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How to Make a Trader Joe’s Charcuterie Board

I’m not a meat and cheese expert, but that doesn’t mean I can’t throw together a decent charcuterie board. A charcuterie board is an excellent appetizer for any time of the year, and it’s so easy to put together. Plus, there’s no cooking required. Can I get an amen?

And in case you don’t know how to pronounce ‘charcuterie’ (no shame, I had to Google it the first time I ever saw the word), it’s shahr-koo-tuhree.

The Charcuterie Board Cheeses

I like to do a mix of soft, semi-soft, semi-hard, and hard cheeses. My go-to soft cheeses are brie and herbed chèvre (goat cheese). You seriously can’t go wrong with brie and goat cheese. Semi-soft: Havarti and Italian truffle cheese. Semi-hard: Unexpected Cheddar and Toscano. Hard: Parmesan. As you can see, I like to get my cheeses at Trader Joe’s.

The Meats

For the meats, I like to get these Daniele Inc. Deli Selections from Trader Joe’s. I’ve found it best to cut up the pieces of prosciutto and jamon serrano into smaller pieces. I didn’t end up adding the hard salami. But just so you know, Boar’s Head has some good meats, and they can be found at most major grocery stores.

charcuterie board ingredients


You can add lots of different things to your charcuterie board– crackers, nuts, olives, pickled vegetables, fresh fruit, dried fruit, mustards, jams, etc. I kept this board on the low carb side with more nuts and less crackers and fruit.

Assembling the Charcuterie Board

You don’t need to buy a special board for your charcuterie– I use a large wooden cutting board.

I start by placing the cheeses since they take up the most space and can stabilize the sturdier meats. When some cheese are a bit large, I’ll cut them in half.

charcuterie board assembly

Then, I place the meats. I fold the circular meats into fourths (fold and then fold again) and the more pliable meats just get piled on.

The rest of the space on the charcuterie board is filled in with nuts, crackers, olives, and mustard.

charcuterie board

I forgot to take a pic of them, but remember to put out your cheese knives. This is a nice 4-piece set, and this is a good 6-piece set.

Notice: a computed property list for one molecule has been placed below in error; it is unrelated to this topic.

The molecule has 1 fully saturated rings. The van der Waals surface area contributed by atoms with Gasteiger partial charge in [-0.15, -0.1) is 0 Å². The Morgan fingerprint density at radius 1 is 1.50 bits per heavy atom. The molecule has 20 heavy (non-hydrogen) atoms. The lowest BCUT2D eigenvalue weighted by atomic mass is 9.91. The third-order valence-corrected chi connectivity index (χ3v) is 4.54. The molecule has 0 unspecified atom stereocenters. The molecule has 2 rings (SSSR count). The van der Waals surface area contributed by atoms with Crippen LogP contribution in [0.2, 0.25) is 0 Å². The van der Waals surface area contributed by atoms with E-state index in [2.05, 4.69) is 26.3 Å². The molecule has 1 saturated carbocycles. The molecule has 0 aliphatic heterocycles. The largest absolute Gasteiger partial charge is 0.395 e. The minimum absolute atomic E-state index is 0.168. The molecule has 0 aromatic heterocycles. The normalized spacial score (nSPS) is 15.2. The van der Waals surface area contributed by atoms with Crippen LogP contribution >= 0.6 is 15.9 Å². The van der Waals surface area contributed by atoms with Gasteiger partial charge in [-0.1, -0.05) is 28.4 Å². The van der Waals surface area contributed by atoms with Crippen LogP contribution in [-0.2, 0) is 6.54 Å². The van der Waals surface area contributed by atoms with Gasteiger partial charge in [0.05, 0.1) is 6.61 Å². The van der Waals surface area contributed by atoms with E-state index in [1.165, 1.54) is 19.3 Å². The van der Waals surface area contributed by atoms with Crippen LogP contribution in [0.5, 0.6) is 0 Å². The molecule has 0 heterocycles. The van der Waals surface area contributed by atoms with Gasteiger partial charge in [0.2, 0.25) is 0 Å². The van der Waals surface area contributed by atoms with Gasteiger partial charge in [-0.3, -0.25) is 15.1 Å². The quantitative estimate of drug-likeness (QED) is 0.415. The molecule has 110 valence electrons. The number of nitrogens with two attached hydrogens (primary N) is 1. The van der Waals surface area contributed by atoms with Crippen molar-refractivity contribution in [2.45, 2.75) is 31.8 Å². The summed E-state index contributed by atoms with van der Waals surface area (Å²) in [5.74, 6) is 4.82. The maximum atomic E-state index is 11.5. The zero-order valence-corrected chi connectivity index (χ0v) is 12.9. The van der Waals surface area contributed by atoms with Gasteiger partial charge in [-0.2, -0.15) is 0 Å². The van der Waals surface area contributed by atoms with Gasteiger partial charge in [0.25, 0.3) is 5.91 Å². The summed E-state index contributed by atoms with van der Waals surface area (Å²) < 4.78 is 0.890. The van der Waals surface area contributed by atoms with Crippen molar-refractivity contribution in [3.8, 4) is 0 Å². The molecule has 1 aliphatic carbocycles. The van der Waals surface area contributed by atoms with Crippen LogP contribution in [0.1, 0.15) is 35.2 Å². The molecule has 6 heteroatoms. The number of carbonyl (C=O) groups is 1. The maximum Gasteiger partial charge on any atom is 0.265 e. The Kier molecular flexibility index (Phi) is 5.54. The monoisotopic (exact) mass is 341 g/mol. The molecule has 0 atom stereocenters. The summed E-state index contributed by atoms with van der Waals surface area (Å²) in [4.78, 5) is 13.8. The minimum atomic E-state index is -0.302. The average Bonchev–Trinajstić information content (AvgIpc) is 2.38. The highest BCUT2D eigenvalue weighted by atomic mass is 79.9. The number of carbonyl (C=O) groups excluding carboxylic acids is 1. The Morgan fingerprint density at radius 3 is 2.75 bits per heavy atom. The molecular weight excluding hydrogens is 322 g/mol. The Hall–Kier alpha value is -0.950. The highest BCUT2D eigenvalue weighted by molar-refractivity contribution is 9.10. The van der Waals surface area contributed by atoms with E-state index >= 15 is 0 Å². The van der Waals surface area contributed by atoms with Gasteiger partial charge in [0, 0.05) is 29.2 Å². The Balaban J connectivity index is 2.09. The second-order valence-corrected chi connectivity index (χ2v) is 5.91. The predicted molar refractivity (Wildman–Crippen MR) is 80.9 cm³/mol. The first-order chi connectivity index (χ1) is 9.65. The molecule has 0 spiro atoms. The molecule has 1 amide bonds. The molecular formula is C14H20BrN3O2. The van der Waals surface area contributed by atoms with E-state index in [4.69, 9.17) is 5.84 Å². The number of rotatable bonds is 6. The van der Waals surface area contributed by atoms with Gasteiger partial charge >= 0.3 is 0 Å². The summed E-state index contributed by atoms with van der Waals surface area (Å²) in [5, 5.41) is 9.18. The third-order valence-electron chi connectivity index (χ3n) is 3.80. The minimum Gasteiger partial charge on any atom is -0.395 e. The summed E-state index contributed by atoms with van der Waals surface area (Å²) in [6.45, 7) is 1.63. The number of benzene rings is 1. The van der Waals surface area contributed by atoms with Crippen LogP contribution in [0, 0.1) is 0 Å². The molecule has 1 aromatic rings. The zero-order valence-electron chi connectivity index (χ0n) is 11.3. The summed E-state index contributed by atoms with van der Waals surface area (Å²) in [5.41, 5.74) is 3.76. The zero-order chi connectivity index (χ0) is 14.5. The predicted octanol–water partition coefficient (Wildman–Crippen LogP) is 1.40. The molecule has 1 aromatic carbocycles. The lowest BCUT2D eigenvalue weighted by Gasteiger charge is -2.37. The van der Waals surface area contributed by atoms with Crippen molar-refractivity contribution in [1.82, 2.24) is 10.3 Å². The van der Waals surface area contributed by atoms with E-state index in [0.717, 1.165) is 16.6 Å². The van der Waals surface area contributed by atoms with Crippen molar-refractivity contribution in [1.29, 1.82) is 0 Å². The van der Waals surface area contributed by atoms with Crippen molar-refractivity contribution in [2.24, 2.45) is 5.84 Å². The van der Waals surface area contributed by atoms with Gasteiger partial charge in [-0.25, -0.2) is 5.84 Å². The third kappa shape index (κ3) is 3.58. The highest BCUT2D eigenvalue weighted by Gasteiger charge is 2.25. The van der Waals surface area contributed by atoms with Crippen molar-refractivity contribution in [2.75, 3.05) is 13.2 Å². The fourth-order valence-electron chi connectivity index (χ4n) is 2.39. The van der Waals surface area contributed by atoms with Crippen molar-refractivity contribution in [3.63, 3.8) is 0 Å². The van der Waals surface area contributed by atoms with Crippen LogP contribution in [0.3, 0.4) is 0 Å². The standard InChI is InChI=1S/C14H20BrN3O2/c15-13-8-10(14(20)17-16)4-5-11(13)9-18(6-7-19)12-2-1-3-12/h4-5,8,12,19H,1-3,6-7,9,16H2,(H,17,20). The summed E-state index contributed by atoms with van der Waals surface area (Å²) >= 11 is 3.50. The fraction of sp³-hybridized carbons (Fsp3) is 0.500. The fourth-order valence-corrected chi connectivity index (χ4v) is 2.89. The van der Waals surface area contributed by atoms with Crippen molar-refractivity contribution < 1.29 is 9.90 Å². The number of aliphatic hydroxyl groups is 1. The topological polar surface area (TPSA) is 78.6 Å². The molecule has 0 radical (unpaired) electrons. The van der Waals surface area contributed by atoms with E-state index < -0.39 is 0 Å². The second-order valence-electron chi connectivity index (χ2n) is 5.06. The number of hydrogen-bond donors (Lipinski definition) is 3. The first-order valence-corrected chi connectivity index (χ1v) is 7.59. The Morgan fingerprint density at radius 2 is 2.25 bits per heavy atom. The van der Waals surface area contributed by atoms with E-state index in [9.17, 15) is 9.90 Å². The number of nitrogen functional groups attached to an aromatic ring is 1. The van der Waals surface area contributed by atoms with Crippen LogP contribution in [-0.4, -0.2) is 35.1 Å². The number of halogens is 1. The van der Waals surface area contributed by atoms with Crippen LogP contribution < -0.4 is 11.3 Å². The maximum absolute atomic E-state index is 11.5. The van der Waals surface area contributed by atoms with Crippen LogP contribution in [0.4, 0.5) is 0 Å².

How to make a charcuterie board!

If you end up with leftover cheese from the charcuterie board, you can throw it into a breakfast casserole or make grilled cheeses the following night.


5 from 2 votes
Charcuterie Board
Prep Time
15 mins
Total Time
15 mins

Step-by-step instructions and photos detailing how to assemble a charcuterie board. Plus, information on what kinds of meats and cheeses to include.

Course: Appetizer
Cuisine: French
Keyword: appetizer, charcuterie, charcuterie board, cheese, meat
Servings: 10 people
  • 12 ounces 12 ounces of prosciutto, jamon serrano, calabrese salami, capocollo, salchichon, chorizo cantimpalo
  • 5 oz herbed goat cheese
  • 7 oz cheddar cheese
  • 7 oz parmesan
  • 7 oz brie
  • 5 oz Toscano cheese
  • 7 oz Havarti
  • 5 oz Italian truffle cheese
  • assorted crackers (fig and olive, pita, multi-grain, etc.)
  • assorted nuts (walnuts, almonds, Marcona almonds, etc.)
  • dijon mustard
  • jams (apricot, bacon onion, fig, cherry, plum, pear, etc.)
  • assorted olives
  1. Begin by placing the cheeses on a large cutting board or tray.

    Add the meats to the board, folding the circular meats into fourths (fold and then fold again). Cut meats into smaller portions if desired.

    Fill in the rest of the spaces with nuts, crackers, olives, jams, and mustard.

    If space doesn't allow, leave the crackers off of the board, and put them on a different platter next to the charcuterie board.

How to make a charcuterie board! Tips on what meats and cheeses to include. Plus, step-by-step photos showing how to assemble your charcuterie board!

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  1. Awesome, Chelsea! So beautiful for simple summer get-togethers – and I love how you showed the layering process!! Brilliant! Pinned to try. I’m glad you could join me on this hop!

  2. Looks absolutely delicious!!! I appreciate that it looks super fancy and complicated, but the step by step instructions make it seem totally do-able.

    P. S. How do you pronounce “rotisserie”?

  3. Yum! Charcuterie plates are perfect patio eats…so good!

  4. We love charcuterie boards in the summer. It’s the best and most laidback way to give a large variety to guests. My kids and husband could eat the whole thing between them. I love your presentation and your step by step.

  5. Ha! I use to throw all this out on a paper plates and bowls for snackies. Who knew if I’d had placed it all out on my wooden cutting board it would be given a fancy name.

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